Blockchain: limitless possibilities from digital wardrobes to the supply chain with Dr. Michael Gebert

Blockchain: limitless possibilities from digital wardrobes to the supply chain

GUESTS FOR CHANGE with Dr. Michael Gebert

PART 2

Within the Guests for Change series, thought leaders, pioneers, visionaries, and game-changers are interviewed to give us more insight into the world of sustainability and circularity. As humans, we are at the frontier of cutting-edge digital technologies - the 4th Industrial Revolution if you will. Things are changing and they’re changing fast. And the world of fashion is among the industries embracing this. 


Technologies that enable Industry 4.0 and the digitalization of production are already revolutionizing the way things work. Fashion sits at the crossroads between the virtual, the creative and the tangible. We continue our discussion with Dr. Michael Gebert, the Chairman of the European Blockchain Association, exploring one of the newer technologies in the modern world - blockchain.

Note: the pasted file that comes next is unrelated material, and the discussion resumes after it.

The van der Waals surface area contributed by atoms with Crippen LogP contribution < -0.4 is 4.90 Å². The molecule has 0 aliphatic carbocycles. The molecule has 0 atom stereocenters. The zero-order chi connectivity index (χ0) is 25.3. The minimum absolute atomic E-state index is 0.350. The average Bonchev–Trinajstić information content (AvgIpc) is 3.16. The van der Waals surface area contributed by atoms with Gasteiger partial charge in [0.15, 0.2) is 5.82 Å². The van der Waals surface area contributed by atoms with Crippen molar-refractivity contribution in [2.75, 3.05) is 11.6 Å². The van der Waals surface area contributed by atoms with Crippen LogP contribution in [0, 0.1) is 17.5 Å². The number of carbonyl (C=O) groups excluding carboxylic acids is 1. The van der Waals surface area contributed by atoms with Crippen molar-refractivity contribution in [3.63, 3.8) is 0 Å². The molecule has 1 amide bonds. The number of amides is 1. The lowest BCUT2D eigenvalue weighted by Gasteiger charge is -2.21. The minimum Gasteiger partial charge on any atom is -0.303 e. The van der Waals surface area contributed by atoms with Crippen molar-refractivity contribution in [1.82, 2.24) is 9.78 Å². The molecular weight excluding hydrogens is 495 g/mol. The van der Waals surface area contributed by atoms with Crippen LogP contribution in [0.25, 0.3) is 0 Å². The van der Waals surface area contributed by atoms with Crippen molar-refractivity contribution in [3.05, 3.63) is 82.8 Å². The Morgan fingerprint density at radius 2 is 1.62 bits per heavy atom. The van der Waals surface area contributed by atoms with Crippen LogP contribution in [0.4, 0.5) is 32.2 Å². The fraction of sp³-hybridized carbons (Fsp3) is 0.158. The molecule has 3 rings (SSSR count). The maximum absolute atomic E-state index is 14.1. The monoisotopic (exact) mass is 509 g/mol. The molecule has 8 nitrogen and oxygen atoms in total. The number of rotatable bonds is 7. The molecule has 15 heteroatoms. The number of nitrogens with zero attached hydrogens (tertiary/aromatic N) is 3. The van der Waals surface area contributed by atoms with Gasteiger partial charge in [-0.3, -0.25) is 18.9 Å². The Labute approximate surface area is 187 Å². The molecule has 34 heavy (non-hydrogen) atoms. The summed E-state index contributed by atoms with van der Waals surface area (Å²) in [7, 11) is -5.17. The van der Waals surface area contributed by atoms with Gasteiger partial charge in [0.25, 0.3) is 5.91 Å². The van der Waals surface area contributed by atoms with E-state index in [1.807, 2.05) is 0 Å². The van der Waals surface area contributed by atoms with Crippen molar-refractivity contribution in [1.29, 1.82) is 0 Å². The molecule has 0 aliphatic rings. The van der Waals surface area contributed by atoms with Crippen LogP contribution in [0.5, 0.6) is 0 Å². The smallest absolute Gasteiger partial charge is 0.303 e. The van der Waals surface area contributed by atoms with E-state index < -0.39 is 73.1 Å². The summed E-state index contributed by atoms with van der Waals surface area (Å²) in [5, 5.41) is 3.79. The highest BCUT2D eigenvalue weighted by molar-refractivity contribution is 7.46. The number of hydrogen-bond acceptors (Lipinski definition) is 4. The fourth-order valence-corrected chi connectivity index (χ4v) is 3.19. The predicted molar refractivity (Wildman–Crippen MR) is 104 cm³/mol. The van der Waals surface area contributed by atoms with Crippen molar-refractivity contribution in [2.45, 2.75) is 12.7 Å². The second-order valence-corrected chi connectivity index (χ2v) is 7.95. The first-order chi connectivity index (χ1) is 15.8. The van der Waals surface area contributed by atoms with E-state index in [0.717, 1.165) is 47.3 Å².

Image via Getty Images

As a system of technology, blockchain operates within the scope of being a decentralized network. This means that there is no central control point, so anyone can join the network and become part of it. One of the examples of a decentralized network, that many are already familiar with, is bitcoin - where anyone can create a wallet and become part of the network. This also means that there is no requirement or barrier to become part of it. This differs drastically from the centralized systems that we have been used to operating within. Centralized systems are created and controlled by a single entity, or entities, which have full control over the network. Current governments, for example, use centralized systems to offer their services. Businesses are no different as they utilize centralized networks to run their business.


“If you define blockchain the original way, in the pure way,” shares Dr. Gebert, “Then, by default, everything is protocol, everything is governance, everything is free to see for everybody. It’s what we call a “public permissionless” blockchain. It is an open architecture and there is practically no chance for fraud or for any misuse for a government, per definition.”


“If you define blockchain the original way, in the pure way,” shares Dr. Gebert, “Then, by default, everything is protocol, everything is governance, everything is free to see for everybody. It’s what we call a “public permissionless” blockchain. It is an open architecture and there is practically no chance for fraud or for any misuse for a government, per definition.”